Dean Nelson speaks out on homophobia 

Winter Pride ski week positive despite incidents, said organizer

Whistler needs to continue combating homophobia, the CEO of said this week following negative encounters several people experienced during the annual gay and lesbian ski week.

Dean Nelson knows of at least four incidents where people experienced homophobia from staff at Whistler businesses between March 1 and 8.

"It is too bad we had a few negative encounters, because for the most part the community is very welcoming," said Nelson from his cell phone at the Whistler Pride House in the Pan Pacific Whistler Village Centre Hotel.

"The whole festival wouldn't be what it is without their support and to share the magic of the mountains is just amazing."

Nelson described the incidents as slurs and negative attitudes. He said the owners of the businesses where the incidents happened were very apologetic when they found out about them. They also took corrective steps with their employees.

But the outspoken activist added he wants to talk to Whistler's resort partners about how to curb this discriminatory behaviour.

"It looks like I need to sit down with Tourism Whistler and the municipality and hash out a diversity strategy for new recruits that come into the resort each year," said Nelson.

"It is not normal. It is more of a one-off situation where you have new employees coming in and there might not be sensitivity to diversity issues where they come from."

Usually, about one homophobic encounter happens each year at the Winter Pride ski week, said Nelson. Last year a patron was leaving a bar and was "roughed up." Two years ago some of GayWhistler's signs were vandalized.

Despite the incidents, Winter Pride was a success, he said.

About 1,500 people attended the 18 th annual gay and lesbian ski week, which is on par with what organizers had estimated for this year, given that it was scheduled right after the Olympics. And while the attendance was down 20 per cent from last year, the demographics aligned with previous years, with about 45 per cent Americans and 30 to 35 per cent Canadian.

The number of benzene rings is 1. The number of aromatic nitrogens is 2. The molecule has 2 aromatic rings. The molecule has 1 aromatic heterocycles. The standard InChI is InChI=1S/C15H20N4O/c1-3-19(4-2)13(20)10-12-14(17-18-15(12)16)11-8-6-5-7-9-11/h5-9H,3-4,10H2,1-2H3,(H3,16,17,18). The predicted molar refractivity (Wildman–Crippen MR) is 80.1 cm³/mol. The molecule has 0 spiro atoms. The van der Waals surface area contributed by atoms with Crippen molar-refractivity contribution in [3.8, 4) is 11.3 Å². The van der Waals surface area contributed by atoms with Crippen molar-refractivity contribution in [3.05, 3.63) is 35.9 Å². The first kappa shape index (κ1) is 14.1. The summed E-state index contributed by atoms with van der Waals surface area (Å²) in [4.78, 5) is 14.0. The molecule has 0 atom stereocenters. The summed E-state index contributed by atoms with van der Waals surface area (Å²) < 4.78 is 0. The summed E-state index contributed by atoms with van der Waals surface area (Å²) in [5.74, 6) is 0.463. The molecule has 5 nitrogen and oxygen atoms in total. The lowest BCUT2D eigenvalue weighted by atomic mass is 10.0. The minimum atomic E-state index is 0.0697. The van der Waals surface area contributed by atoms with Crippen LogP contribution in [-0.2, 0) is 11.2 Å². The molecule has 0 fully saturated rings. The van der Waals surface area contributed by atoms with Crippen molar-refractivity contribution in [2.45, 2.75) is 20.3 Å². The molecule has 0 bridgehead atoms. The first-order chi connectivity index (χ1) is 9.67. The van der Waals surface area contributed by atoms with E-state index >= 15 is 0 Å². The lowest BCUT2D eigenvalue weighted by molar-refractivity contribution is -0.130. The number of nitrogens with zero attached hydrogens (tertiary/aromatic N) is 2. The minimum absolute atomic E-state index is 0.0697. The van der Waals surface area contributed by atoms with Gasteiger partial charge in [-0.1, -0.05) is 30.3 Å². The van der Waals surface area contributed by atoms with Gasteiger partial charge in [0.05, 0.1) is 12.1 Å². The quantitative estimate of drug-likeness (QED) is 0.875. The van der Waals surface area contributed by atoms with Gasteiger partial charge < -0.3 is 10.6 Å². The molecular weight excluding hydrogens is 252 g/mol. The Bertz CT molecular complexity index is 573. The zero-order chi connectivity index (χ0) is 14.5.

Also, Nelson said there were many more Russian and Danish people, which he believes was due to spillover from the Winter Olympics.

"We actually had some guests who were here during the Olympics that came to Pride House and found out that Winter Pride was happening right after and some of them actually extended their stay a few days so they could experience Pride Week," he said.

People really loved the concept of Pride House, too, added Nelson. He hopes to re-create the Pride House at the conference centre for next year's ski week. He is also pursuing plans to establish Pride Houses in London in 2012, Sochi in 2014 and at the Pan-American Games in 2015.

In fact the incidents of homophobia just reinforce the need for things like Pride House, he said.

"It just proves that the Pride House is definitely important because we hear reports of homophobia even here in our community when we think the community is pretty accepting," said Nelson. "We still have work to do in our own backyard."

Nelson thanked the community for its resounding support of Winter Pride.  And he stressed his clients realize the homophobia was from individuals rather than the community as a whole.



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